posted on 30 January 2016
from Liberty Street Economics
Many newly minted college graduates entering the labor market in the wake of the Great Recession have had a tough time finding good jobs. But just how difficult has it been, and are things getting better? And for which graduates? These questions can be difficult to answer because timely information on the employment prospects of college graduates has been hard to come by.
To address this gap, today we are launching a new interactive web feature to provide data on a wide range of job market metrics for recent college graduates, including trends in unemployment rates, underemployment rates, and wages. We also provide data on the demand for college-educated workers, as well as differences in labor market outcomes across college majors. These data will be updated regularly and are available for download.
The website contains a series of interactive charts that focus on four aspects of the labor market for college graduates.
Because labor market outcomes vary considerably by college major, we also provide a table that will enable users to explore a number of metrics for recent college graduates across seventy-three different majors. In addition to showing differences in unemployment and underemployment rates, we also provide information about how much typical workers within each major earn at both the early and mid-points of their careers, as well as the share of graduates within each major who go on to earn a graduate degree.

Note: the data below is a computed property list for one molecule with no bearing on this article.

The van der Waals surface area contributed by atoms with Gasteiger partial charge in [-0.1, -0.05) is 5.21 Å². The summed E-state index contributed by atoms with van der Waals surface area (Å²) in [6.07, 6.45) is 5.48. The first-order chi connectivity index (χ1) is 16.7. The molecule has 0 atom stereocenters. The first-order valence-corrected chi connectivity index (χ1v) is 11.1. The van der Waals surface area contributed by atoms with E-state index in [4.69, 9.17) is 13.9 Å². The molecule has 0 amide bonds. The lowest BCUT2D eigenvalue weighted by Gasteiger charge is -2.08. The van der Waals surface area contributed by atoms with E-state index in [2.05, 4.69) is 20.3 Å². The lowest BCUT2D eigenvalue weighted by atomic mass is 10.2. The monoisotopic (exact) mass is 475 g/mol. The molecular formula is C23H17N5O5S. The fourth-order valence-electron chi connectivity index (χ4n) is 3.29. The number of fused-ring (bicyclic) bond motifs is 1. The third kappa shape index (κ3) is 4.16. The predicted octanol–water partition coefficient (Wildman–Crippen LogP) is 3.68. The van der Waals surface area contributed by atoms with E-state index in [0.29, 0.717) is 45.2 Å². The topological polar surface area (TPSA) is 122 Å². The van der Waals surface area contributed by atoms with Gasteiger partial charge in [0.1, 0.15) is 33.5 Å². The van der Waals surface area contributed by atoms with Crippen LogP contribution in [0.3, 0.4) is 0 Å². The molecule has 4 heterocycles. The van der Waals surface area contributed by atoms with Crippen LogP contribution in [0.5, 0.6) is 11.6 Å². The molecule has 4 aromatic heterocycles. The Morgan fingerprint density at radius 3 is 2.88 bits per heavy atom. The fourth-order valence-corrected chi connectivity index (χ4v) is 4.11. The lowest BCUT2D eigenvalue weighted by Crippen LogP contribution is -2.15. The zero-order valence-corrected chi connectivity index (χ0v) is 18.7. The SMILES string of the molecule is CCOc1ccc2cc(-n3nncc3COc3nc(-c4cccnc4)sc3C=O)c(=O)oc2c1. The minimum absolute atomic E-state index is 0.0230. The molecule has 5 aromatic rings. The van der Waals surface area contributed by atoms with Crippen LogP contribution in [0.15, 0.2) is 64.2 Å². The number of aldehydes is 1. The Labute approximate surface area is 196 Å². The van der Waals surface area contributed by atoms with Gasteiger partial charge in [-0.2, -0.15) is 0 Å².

Most of the data we make available will be updated on a quarterly basis. The table that provides information by college major will be updated annually during the first quarter of each year. We hope this information is helpful to students, parents, policymakers, and many others who are interested in timely information about how well recent college graduates are faring in today's economy.
The views expressed in this post are those of the authors and do not necessarily reflect the position of the Federal Reserve Bank of New York or the Federal Reserve System. Any errors or omissions are the responsibility of the authors.
About the Authors
Jaison R. Abel is a research officer in the Federal Reserve Bank of New York's Research and Statistics Group.
Richard Deitz is an assistant vice president in the Bank's Research and Statistics Group.
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